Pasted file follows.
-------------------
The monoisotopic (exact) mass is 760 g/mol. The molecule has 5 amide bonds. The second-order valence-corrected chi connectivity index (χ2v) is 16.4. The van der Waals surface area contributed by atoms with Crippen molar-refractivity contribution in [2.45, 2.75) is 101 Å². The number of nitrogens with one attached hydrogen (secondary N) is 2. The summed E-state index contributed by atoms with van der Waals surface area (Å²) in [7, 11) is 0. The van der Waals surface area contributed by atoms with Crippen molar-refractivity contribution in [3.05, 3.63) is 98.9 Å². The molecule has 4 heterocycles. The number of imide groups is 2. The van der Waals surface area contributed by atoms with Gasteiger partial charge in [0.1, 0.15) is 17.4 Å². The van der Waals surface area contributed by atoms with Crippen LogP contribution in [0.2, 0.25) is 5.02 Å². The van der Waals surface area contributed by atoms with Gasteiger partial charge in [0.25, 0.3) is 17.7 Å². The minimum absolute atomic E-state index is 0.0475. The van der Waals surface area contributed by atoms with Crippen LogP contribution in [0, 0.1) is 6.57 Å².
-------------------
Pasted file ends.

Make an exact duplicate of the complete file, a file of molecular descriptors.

The monoisotopic (exact) mass is 760 g/mol. The molecule has 5 amide bonds. The second-order valence-corrected chi connectivity index (χ2v) is 16.4. The van der Waals surface area contributed by atoms with Crippen molar-refractivity contribution in [2.45, 2.75) is 101 Å². The number of nitrogens with one attached hydrogen (secondary N) is 2. The summed E-state index contributed by atoms with van der Waals surface area (Å²) in [7, 11) is 0. The van der Waals surface area contributed by atoms with Crippen molar-refractivity contribution in [3.05, 3.63) is 98.9 Å². The molecule has 4 heterocycles. The number of imide groups is 2. The van der Waals surface area contributed by atoms with Gasteiger partial charge in [0.1, 0.15) is 17.4 Å². The van der Waals surface area contributed by atoms with Crippen LogP contribution in [0.2, 0.25) is 5.02 Å². The van der Waals surface area contributed by atoms with Gasteiger partial charge in [0.25, 0.3) is 17.7 Å². The minimum absolute atomic E-state index is 0.0475. The van der Waals surface area contributed by atoms with Crippen LogP contribution in [0, 0.1) is 6.57 Å².